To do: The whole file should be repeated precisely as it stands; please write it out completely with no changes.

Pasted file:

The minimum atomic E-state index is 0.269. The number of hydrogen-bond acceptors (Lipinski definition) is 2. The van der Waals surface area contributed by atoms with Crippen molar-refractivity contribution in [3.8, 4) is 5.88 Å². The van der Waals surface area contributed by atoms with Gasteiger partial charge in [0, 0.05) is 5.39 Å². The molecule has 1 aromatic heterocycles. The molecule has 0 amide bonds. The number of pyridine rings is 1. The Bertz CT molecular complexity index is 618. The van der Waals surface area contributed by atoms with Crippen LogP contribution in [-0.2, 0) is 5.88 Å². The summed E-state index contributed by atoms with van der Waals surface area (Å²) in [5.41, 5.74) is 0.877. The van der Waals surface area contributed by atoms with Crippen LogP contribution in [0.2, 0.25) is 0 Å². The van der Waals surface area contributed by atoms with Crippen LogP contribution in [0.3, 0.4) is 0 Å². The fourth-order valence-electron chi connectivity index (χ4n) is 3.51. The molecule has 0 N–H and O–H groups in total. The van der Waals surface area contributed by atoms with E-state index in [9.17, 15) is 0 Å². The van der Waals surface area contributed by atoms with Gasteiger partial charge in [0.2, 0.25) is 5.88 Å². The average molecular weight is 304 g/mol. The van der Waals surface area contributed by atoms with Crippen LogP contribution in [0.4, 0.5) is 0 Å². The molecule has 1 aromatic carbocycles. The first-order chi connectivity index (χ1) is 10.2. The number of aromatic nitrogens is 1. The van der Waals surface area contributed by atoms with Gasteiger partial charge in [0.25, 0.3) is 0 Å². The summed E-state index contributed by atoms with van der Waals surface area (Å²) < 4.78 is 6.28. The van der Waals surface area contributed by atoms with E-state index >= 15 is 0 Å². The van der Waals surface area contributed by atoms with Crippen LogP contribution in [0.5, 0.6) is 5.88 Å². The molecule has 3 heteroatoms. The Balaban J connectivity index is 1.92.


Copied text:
The minimum atomic E-state index is 0.269. The number of hydrogen-bond acceptors (Lipinski definition) is 2. The van der Waals surface area contributed by atoms with Crippen molar-refractivity contribution in [3.8, 4) is 5.88 Å². The van der Waals surface area contributed by atoms with Gasteiger partial charge in [0, 0.05) is 5.39 Å². The molecule has 1 aromatic heterocycles. The molecule has 0 amide bonds. The number of pyridine rings is 1. The Bertz CT molecular complexity index is 618. The van der Waals surface area contributed by atoms with Crippen LogP contribution in [-0.2, 0) is 5.88 Å². The summed E-state index contributed by atoms with van der Waals surface area (Å²) in [5.41, 5.74) is 0.877. The van der Waals surface area contributed by atoms with Crippen LogP contribution in [0.2, 0.25) is 0 Å². The van der Waals surface area contributed by atoms with Crippen LogP contribution in [0.3, 0.4) is 0 Å². The fourth-order valence-electron chi connectivity index (χ4n) is 3.51. The molecule has 0 N–H and O–H groups in total. The van der Waals surface area contributed by atoms with E-state index in [9.17, 15) is 0 Å². The van der Waals surface area contributed by atoms with Gasteiger partial charge in [0.2, 0.25) is 5.88 Å². The average molecular weight is 304 g/mol. The van der Waals surface area contributed by atoms with Crippen LogP contribution in [0.4, 0.5) is 0 Å². The molecule has 1 aromatic carbocycles. The first-order chi connectivity index (χ1) is 10.2. The number of aromatic nitrogens is 1. The van der Waals surface area contributed by atoms with Gasteiger partial charge in [0.25, 0.3) is 0 Å². The summed E-state index contributed by atoms with van der Waals surface area (Å²) < 4.78 is 6.28. The van der Waals surface area contributed by atoms with E-state index >= 15 is 0 Å². The van der Waals surface area contributed by atoms with Crippen LogP contribution in [0.5, 0.6) is 5.88 Å². The molecule has 3 heteroatoms. The Balaban J connectivity index is 1.92.